Poetics and Poetry Discussion


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  • Herbert Nehrlich1 (11/22/2005 3:46:00 PM) Post reply | Read 3 replies

    In answer to the questions of a few concerning the content of my poem 'Obesity':
    My definition of obesity (66 % of Americans are now classified as obese) :
    Obesity is the result of the body's desperate search for essential nutrients.
    Best wishes
    Herbert

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  • Rev. Dr. A. Jacob Hassler (11/22/2005 1:20:00 PM) Post reply | Read 4 replies

    anybody here seen my old friend John?
    can you tell me where he's gone?
    he freed a lotta people but it seems the good they die young
    i just looked around and he's gone

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    • Ben Cassel (11/22/2005 5:14:00 PM) Post reply

      It's 'Abraham, Martin and John', written by Dick Holler. Dion (!) had a hit with it in 1969, when the final verse was still fresh: 'Anybody here seen my old friend Bobby/Can you tell me where he's g ... more

    • Rev. Dr. A. Jacob Hassler (11/22/2005 3:37:00 PM) Post reply

      oh, i can't claim credit to this. it's a lyric from a poem/song written by? ? ? ? and performed most famously by Dion DiMucci in 1968. and performed most infamously by Leonard Nimoy later that same ... more

    • Michael Shepherd (11/22/2005 3:27:00 PM) Post reply

      Knock out the 'but it' and it's a lyric begging for music and posterity

    • Michael Shepherd (11/22/2005 3:22:00 PM) Post reply

      O no, who knows where he's gone?

  • Marcy Jarvis (11/22/2005 12:22:00 PM) Post reply | Read 3 replies

    Look at this adorable poem by ten year old Hilda Conkling! It's called 'Dandelion'

    O LITTLE soldier with the golden helmet,
    What are you guarding on my lawn?
    You with your green gun
    And your yellow beard,
    Why do you stand so stiff?
    There is only the grass to fight!

    Her mother used to write everything that came out of her mouth down and then Amy Lowell found her a publisher and wrote an introduction to her first collection when she was only 10! Some people! ! ! ! !

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    • Rookie - 1st Stage Ernestine Northover (11/22/2005 12:55:00 PM) Post reply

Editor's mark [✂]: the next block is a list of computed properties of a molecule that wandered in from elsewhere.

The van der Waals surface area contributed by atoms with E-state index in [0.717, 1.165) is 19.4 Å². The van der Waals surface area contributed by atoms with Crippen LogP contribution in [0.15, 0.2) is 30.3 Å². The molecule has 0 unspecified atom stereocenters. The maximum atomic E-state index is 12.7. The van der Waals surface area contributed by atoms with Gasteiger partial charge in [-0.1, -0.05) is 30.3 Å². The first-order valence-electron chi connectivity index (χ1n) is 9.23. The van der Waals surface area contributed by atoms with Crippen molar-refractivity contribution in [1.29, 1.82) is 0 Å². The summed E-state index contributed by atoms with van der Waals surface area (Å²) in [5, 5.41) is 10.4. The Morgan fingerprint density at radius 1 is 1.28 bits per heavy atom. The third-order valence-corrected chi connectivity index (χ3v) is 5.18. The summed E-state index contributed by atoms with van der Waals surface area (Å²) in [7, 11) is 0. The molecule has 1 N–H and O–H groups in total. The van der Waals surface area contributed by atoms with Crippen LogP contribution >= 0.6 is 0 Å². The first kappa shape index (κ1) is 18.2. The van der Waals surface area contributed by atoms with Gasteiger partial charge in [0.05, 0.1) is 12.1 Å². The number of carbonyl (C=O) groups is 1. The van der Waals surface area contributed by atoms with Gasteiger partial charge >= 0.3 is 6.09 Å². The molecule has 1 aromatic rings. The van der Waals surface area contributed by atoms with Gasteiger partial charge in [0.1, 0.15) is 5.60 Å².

Hi Marcy, What a lovely sweet poem. Yes, Amy is going to look up Hilda Conkling poems when she comes back from her holiday. She's off Gambia on Friday for two weeks. No doubt she will do a bit of poet ... more

    • Rookie - 1st Stage Marcy Jarvis (11/22/2005 12:29:00 PM) Post reply

      I bet she uses a soruban, too. (A Japanese abacus.)

    • Rookie - 1st Stage Billy Midget (11/22/2005 12:27:00 PM) Post reply | Read 1 reply

      I BET SHE KNOWS WHO CARL MARKS IS AS WELL

  • Billy Midget (11/22/2005 12:07:00 PM) Post reply | Read 4 replies

    I TAKE MY ART CEREALOUSLY I'VE BEEN THINKING ABOUT FULL MOONS AND WOLVES BUT I HAVE NEVER SEEN ONE OF COURSE I'VE SEEN A FULL MOON AND IVE SEEN A WOLF, BUT NOT TOGETHER AT THE SAME TIME

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  • Max Reif (11/22/2005 9:53:00 AM) Post reply | Read 6 replies

    we're preparing to go to LA for the holidays, if I don't post for awhile, it's not that the cat's got my tongue (which means what, by the way?)

    Last year, day after Thanksgiving, we went for a ride, to Laguna Beach, in Orange County. My mother, looking at the big homes perched atop high, ocean-view cliffs, said, 'What are those houses doing up there? They're going to fall down! ' Condescendingly, I patted Mother and said, 'There, there, this is California (she'd come in from Missouri) . The engineers & architects know what they're doing! '
    Sure enough, a few months later, big newspaper headlines: those very homes DID fall down.
    Always listen to your mother!

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    • Rookie - 1st Stage Lori Boulard (11/22/2005 8:57:00 PM) Post reply

      Max, have a great trip, and I bet those houses are right back where they were. Some people should listen to their mother, as in Mother Nature! Hopefully when you're back you'll have a book for her st ... more

    • Rookie - 1st Stage Poetry Hound (11/22/2005 6:42:00 PM) Post reply | Read 1 reply

      Happy times in LaLa land, Max. If you want to see a reeeeeally unusual museum while you're there, go check out the Museum of Jurassic Technology. It's kind of a fake museum with all sort of exhibits ... more

    • Rookie - 1st Stage Rev. Dr. A. Jacob Hassler (11/22/2005 11:37:00 AM) Post reply

      have a happy turkey day, Max! gobble gobble! Jake

    • Rookie - 1st Stage Mary Nagy (11/22/2005 11:32:00 AM) Post reply

      Have a great trip Max and enjoy your Hol ... more

    • Rookie - 1st Stage Alice Vedral Rivera (11/22/2005 11:28:00 AM) Post reply

      Max, Have an enjoyable and safe Than ... more